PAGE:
Bravo. Yesterday Jack Rudd proved he is a respecter neither of GMs nor of recent interviewees of our humble blog when he added a victory over Simon Williams to the point he scored against Keith Arkell in round one.
The key moment of the game came on move 19 after both players had rattled out their theory to reach the position at the head of today's post. The Ginger GM didn't pause for much thought here before playing ... Bxh3. The sacrifice looked dangerous to me at first but after Rudd had accepted the booty his king simply legged it to d2 and Black was in big trouble thereafter.
Jack's reward for reaching 3/3, incidentally, is to be paired with Black against Michael Adams (2706) in round 4 while Simon will have White against Mark Rich (2166). Seems a bit harsh doesn't it? I suppose the 540 point difference between their opponents elo ratings is partly down to Mickey being so much stronger than everybody else in the tournament and partly just the way Swiss tournaments work. The subject of today's blog is also going to have something to do with it though ...
The "tail" seems long this year.
Roger de Coverly on the 2010 British Championship
So said our regular visitor and contributor to the comments box RdC and he certainly seems to have the numbers on his side. The rather curious distribution of the Canterbury entrants’ playing strengths caught my interest and I have to say that in conjunction with the massive expansion in the size of the field over the last forty years it leaves me feeling a little uneasy. Why so? I’ll get to that later; first let’s examine the stats.
According to the official website Mickey Adams is the highest rated entrant at Canterbury with an elo of 2706 and Jasper Tambini the lowest with 1890. To examine the spread of players’ ratings we can take the midpoint of these two figures - 2298 - and then divide these halves further in two to give us quarter points of 2502 and 2094. If the field was spread evenly along the rating spectrum we would find a similar number of players in each of these quartiles but in fact almost three-quarters of the 'contenders' for the British Championship are in the bottom half of the rating range.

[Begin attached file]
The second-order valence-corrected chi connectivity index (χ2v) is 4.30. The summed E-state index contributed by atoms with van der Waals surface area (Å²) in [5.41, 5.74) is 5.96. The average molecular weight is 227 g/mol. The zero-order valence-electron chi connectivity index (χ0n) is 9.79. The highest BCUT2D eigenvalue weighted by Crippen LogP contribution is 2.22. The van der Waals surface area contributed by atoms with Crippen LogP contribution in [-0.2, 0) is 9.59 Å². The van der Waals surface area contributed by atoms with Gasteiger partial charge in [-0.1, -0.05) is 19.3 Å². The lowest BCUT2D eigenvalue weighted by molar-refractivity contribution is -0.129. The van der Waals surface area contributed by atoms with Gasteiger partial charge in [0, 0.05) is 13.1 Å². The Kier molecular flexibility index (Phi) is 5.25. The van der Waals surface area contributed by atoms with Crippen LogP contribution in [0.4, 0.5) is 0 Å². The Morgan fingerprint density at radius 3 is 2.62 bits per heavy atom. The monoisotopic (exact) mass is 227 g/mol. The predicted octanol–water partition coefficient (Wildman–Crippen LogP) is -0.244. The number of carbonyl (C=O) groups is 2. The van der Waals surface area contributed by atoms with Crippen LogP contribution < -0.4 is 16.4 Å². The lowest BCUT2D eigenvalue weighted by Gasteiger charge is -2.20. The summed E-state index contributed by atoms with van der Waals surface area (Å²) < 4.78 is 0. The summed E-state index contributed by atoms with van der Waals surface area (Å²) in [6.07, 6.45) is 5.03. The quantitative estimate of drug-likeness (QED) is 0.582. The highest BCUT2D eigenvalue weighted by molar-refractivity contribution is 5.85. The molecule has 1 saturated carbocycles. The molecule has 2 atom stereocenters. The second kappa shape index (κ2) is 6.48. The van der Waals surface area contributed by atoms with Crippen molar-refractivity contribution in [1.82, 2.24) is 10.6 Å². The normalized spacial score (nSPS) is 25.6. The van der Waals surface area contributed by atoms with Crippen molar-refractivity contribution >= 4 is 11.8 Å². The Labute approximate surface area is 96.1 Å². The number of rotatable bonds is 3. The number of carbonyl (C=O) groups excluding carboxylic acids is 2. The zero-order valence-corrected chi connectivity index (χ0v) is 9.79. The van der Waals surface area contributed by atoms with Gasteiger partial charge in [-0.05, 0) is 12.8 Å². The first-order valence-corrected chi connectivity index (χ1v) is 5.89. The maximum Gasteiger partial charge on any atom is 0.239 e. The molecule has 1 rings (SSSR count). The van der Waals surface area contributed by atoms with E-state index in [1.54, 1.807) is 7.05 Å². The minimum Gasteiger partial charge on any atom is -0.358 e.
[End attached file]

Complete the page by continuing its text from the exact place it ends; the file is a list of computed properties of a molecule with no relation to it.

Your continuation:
|Quarter||Elo||Players||%age of field|
Actually, these figures are somewhat misleading because Adams is so far ahead of everybody else; the gap between him and second seed Nick Pert accounts for two thirds of that 1st quartile rating band. Even if we treat Mickey as an outlier and repeat the process without him, though, the overall conclusion remains the same: the championship is bottom-heavy.
|Quarter||Elo||Players||%age of field|
This is rather strange when you think about it. This is the tournament to decide the British Champion and yet even excluding Adams there are as many players at the bottom of the elo range an there are at the top. Looking at it another way, we can also see that while not even one in four (18 0f 78) of the Championship entrants are considered strong enough to qualify automatically (i.e. have a rating of 2350 or above), the tournament is stuffed with players in the lower-middle order. Twice as many of those playing in the British Championship have ratings between 2055 and 2200 than can be found in any other quartile.
A curious distribution of playing strength, then, but a problematic one? Coincidentally, a few months ago I had asked Jack's third round victim what he thought of the 11-round Swiss format of the British. Williams [I, II, III] replied,
I quite like the British Championships the way it is. I think that it is a great chance to bridge the gap between professional players and talented/active amateurs. I can remember playing my first British, it was great to be able to challenge some of top players in the early rounds. It really made me want to aspire to become that strong.
It's not difficult to see the relevance of Simon's comments to the Canterbury tail. For sure playing at the British is likely to be a great boon to the development of many of those chessers at the bottom half of the field, and neither should we forget that the extra entry fees that this group generates for the organisers, but that doesn't mean that there isn't a downside.
The problem is that the Championship tournament has been so busy fulfilling all the demands we've placed upon it - the need to raise revenue to fund the whole event, the need to give the lesser lights* something to aim for - that it has forgotten that its primary function is to determine the Chess Champion of Great Britain. It seems self-evident to me that 'the best playing the best' is a much better system for determining a national champion than packing a tournament with, relatively speaking, mediocre non-contenders but unfortunately what we've ended up with is far from that ideal.
Canterbury, I'm afraid, doesn't compare very favourably to the 24-player tournament that the Americans recently organised to find their Champion. In contrast to our cousins' elite event we have a Championship in which the tail has been allowed to become more important than the dog. That's not, I fear, a situation which is sustainable in the long run.
* by whom I mean chessers who are better than me but not FMs or above.
Photo of Mickey Adams from coruschess.com
Doggy from flickr
Photo of Jack Rudd from Gibraltarchesscongress.com